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What is a No Closing Cost Mortgage and How to Get One
No closing cost mortgages are mortgages where the home buyer pays none of their assigned closing costs. Instead, the mortgage lender pays closing costs on the buyer’s behalf.
No closing cost mortgages are sometimes called “zero-closing cost mortgages” or “no fee mortgages” – all of which are misnomers because there’s no such thing as a home purchase with no closing costs.
No closing cost mortgages are ideal for two home buyer types:
- Buyers with limited funds for making a down payment
- Buyers who prefer to save cash for furniture, home repairs, and other uses
Zero-cost loans are also a fit for home buyers who earn a decent income but have yet to have time to build up their savings.
This article discusses mortgage fees, how no closing cost mortgages work, and when home buyers should consider no-cost mortgages to help purchase their home.
How Do No Closing Cost Mortgages Work?
The term “no closing cost mortgage” is a misnomer because purchasing a home and financing with a mortgage carries costs.
Some fees are assessed on every loan, such as government taxes and recording fees. Some fees are not always charged, including loan origination fees and mortgage discount points.
The better name for a no closing cost mortgage would be “lender-paid closing cost mortgage” because the latter reflects how no closing cost loans work.
A no closing cost loan is when the lender pays the buyer’s costs on their behalf.
In exchange for paying the buyer’s closing costs, mortgage lenders charge the buyer a higher mortgage interest to offset its initial cash outlay.
The trade-off between closing costs and interest rates fluctuates with market conditions.
At today’s mortgage rates, the no-cost mortgage option adds $35 per month to a mortgage payment with a $200,000 mortgage.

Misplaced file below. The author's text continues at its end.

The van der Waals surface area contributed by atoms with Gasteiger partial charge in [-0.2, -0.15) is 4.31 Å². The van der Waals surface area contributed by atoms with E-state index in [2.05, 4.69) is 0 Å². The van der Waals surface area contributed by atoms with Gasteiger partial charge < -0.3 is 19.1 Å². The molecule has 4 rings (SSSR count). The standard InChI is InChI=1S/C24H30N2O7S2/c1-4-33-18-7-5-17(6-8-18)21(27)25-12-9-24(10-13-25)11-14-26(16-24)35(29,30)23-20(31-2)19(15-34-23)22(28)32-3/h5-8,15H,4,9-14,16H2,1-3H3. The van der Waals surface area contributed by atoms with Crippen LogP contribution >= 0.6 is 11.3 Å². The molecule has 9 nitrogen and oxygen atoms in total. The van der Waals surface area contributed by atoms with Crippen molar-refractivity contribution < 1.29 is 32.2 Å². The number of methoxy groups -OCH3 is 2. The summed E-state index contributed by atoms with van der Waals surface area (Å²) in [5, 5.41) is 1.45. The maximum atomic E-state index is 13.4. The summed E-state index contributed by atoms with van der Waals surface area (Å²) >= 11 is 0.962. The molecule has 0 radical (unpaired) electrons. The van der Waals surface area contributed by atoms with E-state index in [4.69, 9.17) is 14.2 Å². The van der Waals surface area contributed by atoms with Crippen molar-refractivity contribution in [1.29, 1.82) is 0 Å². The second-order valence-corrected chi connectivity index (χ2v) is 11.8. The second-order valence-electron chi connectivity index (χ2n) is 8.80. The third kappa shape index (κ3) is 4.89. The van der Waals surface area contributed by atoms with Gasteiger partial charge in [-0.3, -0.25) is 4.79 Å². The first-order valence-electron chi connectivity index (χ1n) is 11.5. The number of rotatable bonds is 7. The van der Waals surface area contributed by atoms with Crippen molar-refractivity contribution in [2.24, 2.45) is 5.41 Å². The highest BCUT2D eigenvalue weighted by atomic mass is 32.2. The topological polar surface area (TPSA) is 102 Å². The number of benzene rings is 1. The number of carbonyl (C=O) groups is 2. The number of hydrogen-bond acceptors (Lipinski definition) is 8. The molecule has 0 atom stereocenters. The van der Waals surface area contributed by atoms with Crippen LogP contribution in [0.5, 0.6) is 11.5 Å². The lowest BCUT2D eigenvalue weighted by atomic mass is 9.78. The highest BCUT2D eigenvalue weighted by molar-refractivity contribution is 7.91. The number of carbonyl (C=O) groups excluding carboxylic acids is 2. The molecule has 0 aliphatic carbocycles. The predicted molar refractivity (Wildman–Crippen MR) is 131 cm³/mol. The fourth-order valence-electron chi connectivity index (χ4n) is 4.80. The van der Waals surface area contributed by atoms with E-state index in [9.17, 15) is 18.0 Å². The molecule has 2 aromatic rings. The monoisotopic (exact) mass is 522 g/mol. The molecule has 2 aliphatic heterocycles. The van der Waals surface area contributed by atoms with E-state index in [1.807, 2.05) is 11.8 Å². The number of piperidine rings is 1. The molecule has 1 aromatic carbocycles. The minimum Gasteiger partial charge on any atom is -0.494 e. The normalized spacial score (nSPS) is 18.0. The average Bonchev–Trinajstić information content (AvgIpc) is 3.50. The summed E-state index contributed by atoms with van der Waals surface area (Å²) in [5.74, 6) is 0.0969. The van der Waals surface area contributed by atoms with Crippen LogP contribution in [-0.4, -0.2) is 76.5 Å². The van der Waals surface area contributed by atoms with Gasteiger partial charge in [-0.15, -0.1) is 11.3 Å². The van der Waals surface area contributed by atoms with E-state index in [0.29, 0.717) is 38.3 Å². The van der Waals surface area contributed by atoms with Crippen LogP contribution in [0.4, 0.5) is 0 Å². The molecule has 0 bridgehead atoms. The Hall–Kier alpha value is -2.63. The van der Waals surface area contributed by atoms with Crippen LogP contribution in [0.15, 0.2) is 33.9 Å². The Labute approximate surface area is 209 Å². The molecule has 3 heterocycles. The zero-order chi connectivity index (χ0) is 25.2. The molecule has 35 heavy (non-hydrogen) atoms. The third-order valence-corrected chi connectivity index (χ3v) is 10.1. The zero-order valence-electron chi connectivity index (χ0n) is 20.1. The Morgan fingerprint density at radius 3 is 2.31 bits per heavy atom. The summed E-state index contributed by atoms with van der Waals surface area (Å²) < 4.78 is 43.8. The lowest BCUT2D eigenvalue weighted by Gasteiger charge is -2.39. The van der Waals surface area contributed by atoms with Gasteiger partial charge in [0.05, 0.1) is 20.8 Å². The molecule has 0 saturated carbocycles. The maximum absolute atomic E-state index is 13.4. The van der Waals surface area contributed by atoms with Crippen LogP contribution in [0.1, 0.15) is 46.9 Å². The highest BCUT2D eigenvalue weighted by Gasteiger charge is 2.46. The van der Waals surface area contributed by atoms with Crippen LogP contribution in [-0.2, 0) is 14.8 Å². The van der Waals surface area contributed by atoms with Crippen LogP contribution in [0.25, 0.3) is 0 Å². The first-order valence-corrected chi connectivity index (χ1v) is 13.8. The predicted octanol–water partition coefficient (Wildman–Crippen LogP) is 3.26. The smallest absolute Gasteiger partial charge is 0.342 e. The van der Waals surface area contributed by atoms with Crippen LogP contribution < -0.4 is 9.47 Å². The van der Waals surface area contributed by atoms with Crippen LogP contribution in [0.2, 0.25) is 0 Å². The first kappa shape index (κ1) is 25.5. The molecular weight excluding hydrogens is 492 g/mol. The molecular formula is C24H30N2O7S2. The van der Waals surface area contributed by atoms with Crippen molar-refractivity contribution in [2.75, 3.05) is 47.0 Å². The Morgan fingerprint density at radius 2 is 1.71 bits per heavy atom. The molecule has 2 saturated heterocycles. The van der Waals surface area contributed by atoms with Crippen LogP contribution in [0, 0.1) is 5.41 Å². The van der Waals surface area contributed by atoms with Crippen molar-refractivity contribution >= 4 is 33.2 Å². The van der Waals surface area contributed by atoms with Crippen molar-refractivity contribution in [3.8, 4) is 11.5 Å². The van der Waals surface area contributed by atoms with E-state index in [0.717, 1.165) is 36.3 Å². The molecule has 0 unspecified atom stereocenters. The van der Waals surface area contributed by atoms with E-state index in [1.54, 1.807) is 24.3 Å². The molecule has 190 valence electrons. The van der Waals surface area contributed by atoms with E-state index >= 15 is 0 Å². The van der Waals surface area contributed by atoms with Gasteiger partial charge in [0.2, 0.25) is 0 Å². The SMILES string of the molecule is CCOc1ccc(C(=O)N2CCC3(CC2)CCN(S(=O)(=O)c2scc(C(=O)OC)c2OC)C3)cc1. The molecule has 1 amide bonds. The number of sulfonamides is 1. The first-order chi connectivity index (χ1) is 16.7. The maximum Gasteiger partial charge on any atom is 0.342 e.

Buyers can request rebates up to their total closing cost figure. Lenders will only rebate the total fees charged.
Generally, lenders will trade one percent in closing costs for a 25 basis point (0.25 percentage point) increase in mortgage rate.
How Much Are Closing Costs To Buy A Home?
According to CoreLogic’s ClosingCorp, closing costs to purchase a home average 1.01 percent of the home’s purchase price, or $1,001 per $100,000 purchased.
Closing costs include:
- Lender services
- Title company services
- Settlement services
Home buyers also pay real estate taxes to state and local governments, adding up to an additional three percent in fees.
We’ve listed the ten most common mortgage closing costs below. Your purchase may charge some or all of these fees, plus additional fees not shown below.
1. Origination fee
Origination fees are fees charged by a mortgage lender for originating, processing, and approving your loan. Not all lenders charge origination fees, which are typically less than 1 percent of the mortgage loan amount.
2. Appraisal fee
Appraisals are estimates of a home’s value performed by a licensed professional. Appraisal fees range from $300 to $700, depending on the size and uniqueness of your home. Some lenders use software to appraise homes which can reduce costs by 50% or more.
3. Credit report fee
Mortgage applications require credit reports for approval. Credit report fees range between $30 to $70.
4. Title search and title insurance fee
Title searches ensure that sellers have legal standing to sell their home and that mortgages and claims to the home are satisfied. Title search fees range up to $300. Title insurance is an additional fee that ensures against errors and can add up to $1,000 in costs on purchasing a $200,000 home.
5. Settlement or escrow fee
Settlement fees are the cost of preparing and processing home purchase documents. Settlement fees are often less than $1,000.
6. Recording fees
Recording fees are the cost of recording the home purchase with your local municipality. Recording fees vary based on the purchase price and county of record. Recording fees are at most $200.